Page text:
SOGGY NEW YEAR! Making The Most Of Our Millennial Anxiety
Why obsess about some geeky computer bug when you can dread the millennium in more spectacular ways? In that respect" />

SOGGY NEW YEAR! Making The Most Of Our Millennial Anxiety
Why obsess about some geeky computer bug when you can dread the millennium in more spectacular ways? In that respect" /> <br clear="none"/><br clear="none"/><br clear="none"/> SOGGY NEW YEAR! Making The Most Of Our Millennial Anxiety<br clear="none"/> Why obsess about some geeky computer bug when you can dread the millennium in more spectacular ways? In that respect | Adweek <br clear="none"/><br clear="none"/><br clear="none"/> SOGGY NEW YEAR! Making The Most Of Our Millennial Anxiety<br clear="none"/> Why obsess about some geeky computer bug when you can dread the millennium in more spectacular ways? In that respect | Adweek
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SOGGY NEW YEAR! Making The Most Of Our Millennial Anxiety
Why obsess about some geeky computer bug when you can dread the millennium in more spectacular ways? In that respect

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SOGGY NEW YEAR! Making The Most Of Our Millennial Anxiety
Why obsess about some geeky computer bug when you can dread the millennium in more spectacular ways? In that respect, Americans have not lost their capacity to think big. For a nationwide poll by the Los Angeles Times, adults were asked whether they think "the beginning of the new millennium will bring a marked increase in floods, earthquakes or other natural disasters." Nineteen percent of respondents thought such an outcome "somewhat likely" and another 7 percent believed it to be "very likely." Don't be too quick to dismiss 7 percent as a small number. In a country with roughly 200 million adults, that amounts to 14 million people. Meanwhile, many more regard "significant civil unrest" as a millennial likelihood, with 20 percent believing it's "somewhat likely" and another 10 percent saying it's "very likely." And while some people are blithely laying in champagne for a big New Year's Eve, 11 percent of the poll's respondents say they or other family members are "stockpiling food, water or other supplies in greater amounts than normal because of concerns about the new millennium." That number stacks up pretty well against the percentage of Americans who methodically save enough for retirement or who make sure to change the batteries in their smoke detectors. Apparently, the prospect of cosmic disaster engages us in a way that far more probable mishaps do not. That speaks poorly for human prudence, of course, but it reflects (however oddly) some vigor of human imagination.
HIRE POWER: Man's Best Benefit
With unemployment at record lows, the balance of power has altered in the job market. A survey of human-resources executives, conducted for New York-based Fortune Personnel Consultants, reflects the shift. While 63 percent of respondents said money remains paramount to job candidates, 84 percent said the importance of "lifestyle benefits" has risen. And some of the benefits people request are rather unusual. Among those cited in the poll: "bring poodle to work," "violin lessons for candidate's child," "pay for boarding of snake," "vacation after two days working," "office with skylight" and "horse relocation."
MIXED BLESSINGS: Great Mortality Rates, Well-Dressed Witches, Parents vs. Peers, Etc.
DEATH BE NOT PROUD: Now, even insurance companies dare to make light of that juncture in human affairs when people stop paying their premiums for good. Copy in the Itech ad (via Jessen Productions of San Francisco) warns that the industry's price war may soon end, which means that consumers need to "lock in low term-life rates today." And if they don't? They could "get stiffed by rising rates." Life insurers used to go out of their way to avoid any implication that they expected you to die someday. Acknowledgment of that eventuality was made (if at all) in the most tactful way. An ad that laughs in the face of death (or, at least, in the feet of death) is a sign of how fragile the old cultural taboos are these days.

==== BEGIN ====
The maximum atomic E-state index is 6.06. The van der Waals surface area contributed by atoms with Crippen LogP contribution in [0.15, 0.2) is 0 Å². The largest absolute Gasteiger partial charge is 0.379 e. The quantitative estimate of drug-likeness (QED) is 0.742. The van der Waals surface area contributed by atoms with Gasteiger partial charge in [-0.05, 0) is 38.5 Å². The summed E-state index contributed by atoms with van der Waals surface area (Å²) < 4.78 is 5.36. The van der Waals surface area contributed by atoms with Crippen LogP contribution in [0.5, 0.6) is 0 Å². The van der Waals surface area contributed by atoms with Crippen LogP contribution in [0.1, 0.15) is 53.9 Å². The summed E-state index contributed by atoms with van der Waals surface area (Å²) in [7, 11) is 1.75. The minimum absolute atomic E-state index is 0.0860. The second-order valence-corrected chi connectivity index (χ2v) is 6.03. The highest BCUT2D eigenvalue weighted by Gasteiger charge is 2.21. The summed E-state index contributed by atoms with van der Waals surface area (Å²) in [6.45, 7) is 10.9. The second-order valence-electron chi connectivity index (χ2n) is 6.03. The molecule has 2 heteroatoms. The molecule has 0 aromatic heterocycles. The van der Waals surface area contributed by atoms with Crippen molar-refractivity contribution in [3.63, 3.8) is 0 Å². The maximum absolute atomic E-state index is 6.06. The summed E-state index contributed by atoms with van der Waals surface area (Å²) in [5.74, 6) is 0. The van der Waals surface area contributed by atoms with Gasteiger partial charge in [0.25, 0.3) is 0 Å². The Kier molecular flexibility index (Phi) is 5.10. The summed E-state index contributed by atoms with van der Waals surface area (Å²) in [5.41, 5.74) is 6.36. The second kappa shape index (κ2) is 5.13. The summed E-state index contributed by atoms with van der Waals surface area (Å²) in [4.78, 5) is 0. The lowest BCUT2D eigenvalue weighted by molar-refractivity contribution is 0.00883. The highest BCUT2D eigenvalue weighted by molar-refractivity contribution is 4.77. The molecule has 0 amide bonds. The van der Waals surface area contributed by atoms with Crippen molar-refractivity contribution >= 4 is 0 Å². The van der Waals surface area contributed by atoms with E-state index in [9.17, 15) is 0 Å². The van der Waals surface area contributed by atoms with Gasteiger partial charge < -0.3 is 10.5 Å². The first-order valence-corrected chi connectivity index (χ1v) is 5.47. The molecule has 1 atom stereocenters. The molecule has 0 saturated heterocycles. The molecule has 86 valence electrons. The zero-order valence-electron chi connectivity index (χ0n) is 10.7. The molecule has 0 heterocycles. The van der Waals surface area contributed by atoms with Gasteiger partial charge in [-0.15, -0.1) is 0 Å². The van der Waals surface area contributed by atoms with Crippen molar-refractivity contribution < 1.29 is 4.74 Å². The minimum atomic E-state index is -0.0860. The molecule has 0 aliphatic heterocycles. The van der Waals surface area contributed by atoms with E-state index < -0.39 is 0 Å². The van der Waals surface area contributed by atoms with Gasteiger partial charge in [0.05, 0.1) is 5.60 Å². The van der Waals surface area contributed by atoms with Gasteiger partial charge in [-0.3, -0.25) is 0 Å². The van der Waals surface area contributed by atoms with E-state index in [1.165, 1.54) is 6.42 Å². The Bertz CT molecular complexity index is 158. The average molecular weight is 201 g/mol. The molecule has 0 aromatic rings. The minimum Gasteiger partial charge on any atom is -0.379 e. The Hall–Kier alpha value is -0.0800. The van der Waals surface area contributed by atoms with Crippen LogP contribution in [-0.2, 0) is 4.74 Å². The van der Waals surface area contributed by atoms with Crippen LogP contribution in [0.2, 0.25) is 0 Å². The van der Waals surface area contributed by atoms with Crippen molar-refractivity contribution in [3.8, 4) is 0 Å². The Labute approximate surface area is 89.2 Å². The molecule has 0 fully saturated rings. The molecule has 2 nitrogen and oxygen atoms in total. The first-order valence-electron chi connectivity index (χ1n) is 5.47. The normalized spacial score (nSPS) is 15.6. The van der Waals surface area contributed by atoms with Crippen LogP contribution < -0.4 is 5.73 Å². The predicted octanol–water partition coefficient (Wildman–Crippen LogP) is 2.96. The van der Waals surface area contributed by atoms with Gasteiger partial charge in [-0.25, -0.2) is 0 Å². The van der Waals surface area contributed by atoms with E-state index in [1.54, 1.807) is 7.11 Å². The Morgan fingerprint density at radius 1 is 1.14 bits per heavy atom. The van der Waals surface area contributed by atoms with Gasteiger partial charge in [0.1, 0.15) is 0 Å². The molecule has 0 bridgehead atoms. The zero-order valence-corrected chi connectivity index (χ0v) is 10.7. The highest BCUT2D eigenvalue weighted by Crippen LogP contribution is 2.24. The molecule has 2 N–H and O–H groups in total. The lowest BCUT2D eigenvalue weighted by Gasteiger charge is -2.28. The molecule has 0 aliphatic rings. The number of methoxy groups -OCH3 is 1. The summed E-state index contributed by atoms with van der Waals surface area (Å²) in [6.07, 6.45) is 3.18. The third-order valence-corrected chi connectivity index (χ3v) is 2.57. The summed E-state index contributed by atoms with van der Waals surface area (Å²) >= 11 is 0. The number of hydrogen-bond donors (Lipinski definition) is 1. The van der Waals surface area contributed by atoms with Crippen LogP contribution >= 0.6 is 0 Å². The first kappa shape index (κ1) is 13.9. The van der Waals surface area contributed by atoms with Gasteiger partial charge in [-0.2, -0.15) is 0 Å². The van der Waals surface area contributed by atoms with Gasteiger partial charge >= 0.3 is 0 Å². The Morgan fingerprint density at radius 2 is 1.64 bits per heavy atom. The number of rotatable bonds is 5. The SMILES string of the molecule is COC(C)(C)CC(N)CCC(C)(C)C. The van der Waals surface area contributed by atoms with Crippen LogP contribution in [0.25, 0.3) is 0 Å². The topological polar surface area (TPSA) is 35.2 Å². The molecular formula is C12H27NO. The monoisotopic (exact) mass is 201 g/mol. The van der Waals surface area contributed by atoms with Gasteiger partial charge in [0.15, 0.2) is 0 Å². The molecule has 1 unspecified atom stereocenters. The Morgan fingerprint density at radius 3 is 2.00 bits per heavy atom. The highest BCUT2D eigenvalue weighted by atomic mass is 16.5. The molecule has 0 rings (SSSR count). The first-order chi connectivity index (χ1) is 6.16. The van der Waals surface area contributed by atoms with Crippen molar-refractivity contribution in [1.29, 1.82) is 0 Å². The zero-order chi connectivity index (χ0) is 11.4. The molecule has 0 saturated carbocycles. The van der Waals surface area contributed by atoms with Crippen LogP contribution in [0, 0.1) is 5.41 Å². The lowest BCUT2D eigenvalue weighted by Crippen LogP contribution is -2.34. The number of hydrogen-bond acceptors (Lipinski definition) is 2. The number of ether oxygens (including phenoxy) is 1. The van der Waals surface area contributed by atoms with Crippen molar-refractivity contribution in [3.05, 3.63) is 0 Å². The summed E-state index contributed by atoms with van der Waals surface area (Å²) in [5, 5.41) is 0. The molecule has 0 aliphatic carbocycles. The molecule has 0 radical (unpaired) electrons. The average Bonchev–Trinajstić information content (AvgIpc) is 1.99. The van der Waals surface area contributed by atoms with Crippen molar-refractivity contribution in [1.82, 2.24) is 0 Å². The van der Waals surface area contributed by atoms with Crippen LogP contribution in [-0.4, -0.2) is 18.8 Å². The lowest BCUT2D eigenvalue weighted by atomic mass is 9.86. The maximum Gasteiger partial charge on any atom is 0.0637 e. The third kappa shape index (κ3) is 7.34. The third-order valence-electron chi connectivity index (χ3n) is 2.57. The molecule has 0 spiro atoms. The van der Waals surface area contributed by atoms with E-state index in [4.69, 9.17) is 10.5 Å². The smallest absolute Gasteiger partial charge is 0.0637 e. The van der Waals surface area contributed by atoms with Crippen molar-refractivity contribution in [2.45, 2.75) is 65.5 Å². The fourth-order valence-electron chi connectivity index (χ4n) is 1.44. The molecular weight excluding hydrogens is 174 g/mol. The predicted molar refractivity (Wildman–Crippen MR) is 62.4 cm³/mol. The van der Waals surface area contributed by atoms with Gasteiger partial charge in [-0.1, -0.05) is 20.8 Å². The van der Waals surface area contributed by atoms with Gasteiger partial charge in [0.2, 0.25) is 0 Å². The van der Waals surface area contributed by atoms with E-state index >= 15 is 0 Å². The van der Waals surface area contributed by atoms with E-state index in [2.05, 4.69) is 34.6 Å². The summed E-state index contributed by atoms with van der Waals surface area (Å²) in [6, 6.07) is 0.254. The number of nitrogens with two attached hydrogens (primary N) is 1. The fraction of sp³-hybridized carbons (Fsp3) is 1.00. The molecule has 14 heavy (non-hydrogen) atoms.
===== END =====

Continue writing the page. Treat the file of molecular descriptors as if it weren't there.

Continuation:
Real brand extensions are often a drag, presuming far too much on our loyalty to the original product. Bogus brand extensions are more fun, and we find a nice one in a campaign for Utz potato chips. Given the sophomoric raunchiness to which jeans advertising is prone, there'd probably be a lucrative niche for a brand whose emblem is as wholesome as Utz's potato-chip girl. MGH of Owings Mills, Md., created the billboard campaign. If consumers take away the impression that they can scarf down potato chips and still look alluring in tight jeans, so much the better for Utz.
Speaking of wholesome, an online Harris/Excite poll addressed the pressing issue of whether schools should permit "peaceful expression of witchcraft and satanism through style of dress" in the interest of religious toleration. An anti-satanic majority (51 percent) said all "cult-like expression should be banned," while 29 percent said schools "do not have the right to decide what constitutes 'acceptable' religious groups." Another 20 percent weren't entirely sure. We'll just have to await judgment from the Supreme Court on whether a bedeviled student has a First Amendment right to be a fashion victim.
People used to argue about whether kids are shaped mainly by nature or nurture. Recently, the terms of the argument have shifted, and people now debate whether parents or peers are the main formative influence on a kid. A survey conducted for Family Circle and the Kaiser Family Foundation sheds some light on the issue, at least as it relates to sex, drugs, alcohol and violence. Kids age 10-12 said their parents are "their primary source of advice and information" on these matters. Among the 13-15-year-olds, though, a majority cite their friends as their leading fonts of wisdom on such topics. As a rule, kids feel more comfortable talking about this stuff with their mothers than with their fathers. For instance, "Mom is the one more kids would turn to first if someone offered them drugs (38 percent for Mom versus 18 percent for Dad)."